A well-told if rather straightforward tale that’s sure to please lovers of American history.

Pub Date: June 26, 2018

ISBN: 978-1-335-20032-7

Page Count: 432

Publisher: Hanover Square Press

Review Posted Online: April 3, 2018

Kirkus Reviews Issue: April 15, 2018

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A strongly felt, if not terribly gripping, sendoff for a Turow favorite nearly 35 years after his appearance in Presumed...

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THE LAST TRIAL

Trying his final case at 85, celebrated criminal defense lawyer Sandy Stern defends a Nobel-winning doctor and longtime friend whose cancer wonder drug saved Stern's life but subsequently led to the deaths of others.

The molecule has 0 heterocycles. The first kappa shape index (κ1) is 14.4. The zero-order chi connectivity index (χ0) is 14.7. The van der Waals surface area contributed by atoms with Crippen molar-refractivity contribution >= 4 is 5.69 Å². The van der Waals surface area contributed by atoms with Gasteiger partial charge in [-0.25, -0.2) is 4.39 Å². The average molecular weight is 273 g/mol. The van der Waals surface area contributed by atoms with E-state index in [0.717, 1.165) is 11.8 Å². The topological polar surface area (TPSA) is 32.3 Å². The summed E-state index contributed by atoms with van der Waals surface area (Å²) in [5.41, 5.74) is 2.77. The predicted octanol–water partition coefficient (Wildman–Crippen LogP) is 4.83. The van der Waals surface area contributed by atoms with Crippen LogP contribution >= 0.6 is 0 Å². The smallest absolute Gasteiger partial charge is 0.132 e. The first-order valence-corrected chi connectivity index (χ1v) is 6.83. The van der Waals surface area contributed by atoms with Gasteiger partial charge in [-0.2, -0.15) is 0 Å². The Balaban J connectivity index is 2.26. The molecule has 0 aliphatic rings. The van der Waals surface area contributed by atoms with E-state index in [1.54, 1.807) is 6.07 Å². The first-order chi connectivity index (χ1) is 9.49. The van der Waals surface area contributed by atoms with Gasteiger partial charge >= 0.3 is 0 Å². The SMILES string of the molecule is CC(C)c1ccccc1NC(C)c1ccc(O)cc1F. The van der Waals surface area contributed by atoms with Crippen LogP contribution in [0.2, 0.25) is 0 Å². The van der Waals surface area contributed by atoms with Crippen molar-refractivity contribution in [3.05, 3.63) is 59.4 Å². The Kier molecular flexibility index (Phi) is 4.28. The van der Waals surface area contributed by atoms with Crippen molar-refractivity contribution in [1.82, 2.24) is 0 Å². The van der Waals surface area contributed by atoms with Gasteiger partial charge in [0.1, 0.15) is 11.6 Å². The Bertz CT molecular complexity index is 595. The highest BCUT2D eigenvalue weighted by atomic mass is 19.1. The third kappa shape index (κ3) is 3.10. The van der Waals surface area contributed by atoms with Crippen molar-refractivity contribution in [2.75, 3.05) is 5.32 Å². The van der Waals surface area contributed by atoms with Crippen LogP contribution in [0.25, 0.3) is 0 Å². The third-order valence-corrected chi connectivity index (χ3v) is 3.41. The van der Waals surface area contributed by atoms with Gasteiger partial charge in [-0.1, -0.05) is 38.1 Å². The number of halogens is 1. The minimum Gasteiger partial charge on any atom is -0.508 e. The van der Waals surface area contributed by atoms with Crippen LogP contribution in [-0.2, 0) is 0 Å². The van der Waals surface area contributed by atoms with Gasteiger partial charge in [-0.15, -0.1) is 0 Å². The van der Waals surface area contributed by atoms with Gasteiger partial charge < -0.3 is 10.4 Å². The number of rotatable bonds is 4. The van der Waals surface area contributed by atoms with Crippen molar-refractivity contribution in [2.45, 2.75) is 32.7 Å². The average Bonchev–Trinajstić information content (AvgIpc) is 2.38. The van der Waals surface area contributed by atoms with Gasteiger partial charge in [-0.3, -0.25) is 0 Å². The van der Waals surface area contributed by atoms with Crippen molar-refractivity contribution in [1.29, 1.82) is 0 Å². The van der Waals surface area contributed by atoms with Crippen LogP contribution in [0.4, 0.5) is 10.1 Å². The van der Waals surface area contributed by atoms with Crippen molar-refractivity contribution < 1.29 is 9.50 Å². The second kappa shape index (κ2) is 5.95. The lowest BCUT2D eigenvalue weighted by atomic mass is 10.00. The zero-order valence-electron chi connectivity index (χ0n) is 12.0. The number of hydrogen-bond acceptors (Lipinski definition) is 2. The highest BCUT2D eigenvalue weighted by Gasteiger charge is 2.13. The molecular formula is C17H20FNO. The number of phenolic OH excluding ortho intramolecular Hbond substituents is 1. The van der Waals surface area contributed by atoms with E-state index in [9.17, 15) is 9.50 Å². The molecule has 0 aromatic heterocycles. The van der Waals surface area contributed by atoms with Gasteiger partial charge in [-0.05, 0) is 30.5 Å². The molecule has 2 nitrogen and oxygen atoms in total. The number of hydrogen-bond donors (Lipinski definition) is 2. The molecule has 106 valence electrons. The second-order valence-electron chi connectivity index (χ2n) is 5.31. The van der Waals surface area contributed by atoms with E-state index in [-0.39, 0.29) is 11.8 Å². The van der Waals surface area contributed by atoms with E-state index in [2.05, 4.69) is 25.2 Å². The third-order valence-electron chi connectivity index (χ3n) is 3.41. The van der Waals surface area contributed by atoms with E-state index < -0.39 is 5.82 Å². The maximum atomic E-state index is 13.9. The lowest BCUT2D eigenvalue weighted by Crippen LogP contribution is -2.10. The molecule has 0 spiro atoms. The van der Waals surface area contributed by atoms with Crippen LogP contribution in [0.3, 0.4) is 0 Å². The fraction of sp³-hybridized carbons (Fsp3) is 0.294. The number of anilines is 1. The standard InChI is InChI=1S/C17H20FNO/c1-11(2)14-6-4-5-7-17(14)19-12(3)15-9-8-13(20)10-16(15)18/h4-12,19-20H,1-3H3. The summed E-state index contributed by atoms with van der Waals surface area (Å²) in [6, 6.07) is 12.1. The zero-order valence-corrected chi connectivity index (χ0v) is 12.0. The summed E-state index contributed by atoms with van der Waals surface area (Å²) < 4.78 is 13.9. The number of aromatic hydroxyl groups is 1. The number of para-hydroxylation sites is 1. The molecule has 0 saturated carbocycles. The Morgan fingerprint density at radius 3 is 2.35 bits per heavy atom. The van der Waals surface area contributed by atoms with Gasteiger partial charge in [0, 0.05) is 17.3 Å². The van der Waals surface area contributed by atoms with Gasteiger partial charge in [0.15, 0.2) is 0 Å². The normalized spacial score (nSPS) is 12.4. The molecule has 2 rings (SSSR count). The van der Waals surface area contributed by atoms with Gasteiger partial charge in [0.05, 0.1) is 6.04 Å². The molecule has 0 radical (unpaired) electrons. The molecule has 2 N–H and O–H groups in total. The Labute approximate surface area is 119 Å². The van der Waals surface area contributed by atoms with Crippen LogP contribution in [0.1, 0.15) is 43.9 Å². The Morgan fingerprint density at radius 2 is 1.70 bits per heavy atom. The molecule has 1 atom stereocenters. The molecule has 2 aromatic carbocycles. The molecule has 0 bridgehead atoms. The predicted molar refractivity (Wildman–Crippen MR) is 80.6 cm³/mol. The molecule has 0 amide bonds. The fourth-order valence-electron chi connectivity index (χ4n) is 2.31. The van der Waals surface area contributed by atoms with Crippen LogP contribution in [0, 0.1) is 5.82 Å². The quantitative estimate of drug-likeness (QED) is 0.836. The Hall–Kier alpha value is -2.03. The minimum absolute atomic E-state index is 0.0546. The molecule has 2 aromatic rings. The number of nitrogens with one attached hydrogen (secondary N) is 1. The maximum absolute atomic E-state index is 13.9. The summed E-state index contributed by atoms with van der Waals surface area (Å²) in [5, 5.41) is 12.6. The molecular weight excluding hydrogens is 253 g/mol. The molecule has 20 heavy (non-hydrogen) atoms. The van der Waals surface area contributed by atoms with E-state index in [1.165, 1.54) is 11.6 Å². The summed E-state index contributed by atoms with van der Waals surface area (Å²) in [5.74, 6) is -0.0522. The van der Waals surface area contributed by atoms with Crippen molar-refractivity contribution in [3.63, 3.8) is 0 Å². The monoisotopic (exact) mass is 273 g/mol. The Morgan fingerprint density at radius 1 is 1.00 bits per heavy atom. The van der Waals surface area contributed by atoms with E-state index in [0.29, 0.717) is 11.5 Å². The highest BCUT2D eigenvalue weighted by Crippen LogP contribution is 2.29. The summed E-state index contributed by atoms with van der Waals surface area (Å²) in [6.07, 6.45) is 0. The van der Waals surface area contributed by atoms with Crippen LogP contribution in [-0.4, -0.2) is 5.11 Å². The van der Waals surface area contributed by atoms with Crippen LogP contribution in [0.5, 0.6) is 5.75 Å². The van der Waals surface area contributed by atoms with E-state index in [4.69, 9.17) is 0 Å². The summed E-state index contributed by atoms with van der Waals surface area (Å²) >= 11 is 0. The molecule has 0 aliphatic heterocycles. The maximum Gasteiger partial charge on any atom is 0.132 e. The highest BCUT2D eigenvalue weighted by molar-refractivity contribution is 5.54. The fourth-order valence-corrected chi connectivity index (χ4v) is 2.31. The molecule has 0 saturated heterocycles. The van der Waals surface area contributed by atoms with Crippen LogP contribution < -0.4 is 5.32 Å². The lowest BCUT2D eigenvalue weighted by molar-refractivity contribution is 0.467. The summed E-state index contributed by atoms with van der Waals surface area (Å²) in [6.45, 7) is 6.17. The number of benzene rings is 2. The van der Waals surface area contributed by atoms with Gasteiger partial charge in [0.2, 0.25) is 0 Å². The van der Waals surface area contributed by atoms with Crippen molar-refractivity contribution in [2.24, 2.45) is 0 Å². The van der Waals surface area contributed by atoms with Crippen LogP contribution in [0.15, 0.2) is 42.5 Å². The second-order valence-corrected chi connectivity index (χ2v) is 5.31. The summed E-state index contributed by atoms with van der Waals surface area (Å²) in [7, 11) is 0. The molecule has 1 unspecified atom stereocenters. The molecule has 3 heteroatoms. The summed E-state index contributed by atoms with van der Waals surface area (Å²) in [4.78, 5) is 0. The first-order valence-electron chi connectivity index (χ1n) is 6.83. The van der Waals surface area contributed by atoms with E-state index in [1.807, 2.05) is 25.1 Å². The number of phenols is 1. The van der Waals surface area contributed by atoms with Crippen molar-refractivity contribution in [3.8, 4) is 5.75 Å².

Federal prosecutors are charging the eminent doctor, Kiril Pafko, with murder, fraud, and insider trading. An Argentine émigré like Stern, Pafko is no angel. His counselor is certain he sold stock in the company that produced the drug, g-Livia, before users' deaths were reported. The 78-year-old Nobelist is a serial adulterer whose former and current lovers have strong ties to the case. Working for one final time alongside his daughter and proficient legal partner, Marta, who has announced she will close the firm and retire along with her father following the case, Stern must deal not only with "senior moments" before Chief Judge Sonya "Sonny" Klonsky, but also his physical frailty. While taking a deep dive into the ups and downs of a complicated big-time trial, Turow (Testimony, 2017, etc.) crafts a love letter to his profession through his elegiac appreciation of Stern, who has appeared in all his Kindle County novels. The grandly mannered attorney (his favorite response is "Just so") has dedicated himself to the law at great personal cost. But had he not spent so much of his life inside courtrooms, "He never would have known himself." With its bland prosecutors, frequent focus on technical details like "double-blind clinical trials," and lack of real surprises, the novel likely will disappoint some fans of legal thrillers. But this smoothly efficient book gains timely depth through its discussion of thorny moral issues raised by a drug that can extend a cancer sufferer's life expectancy at the risk of suddenly ending it.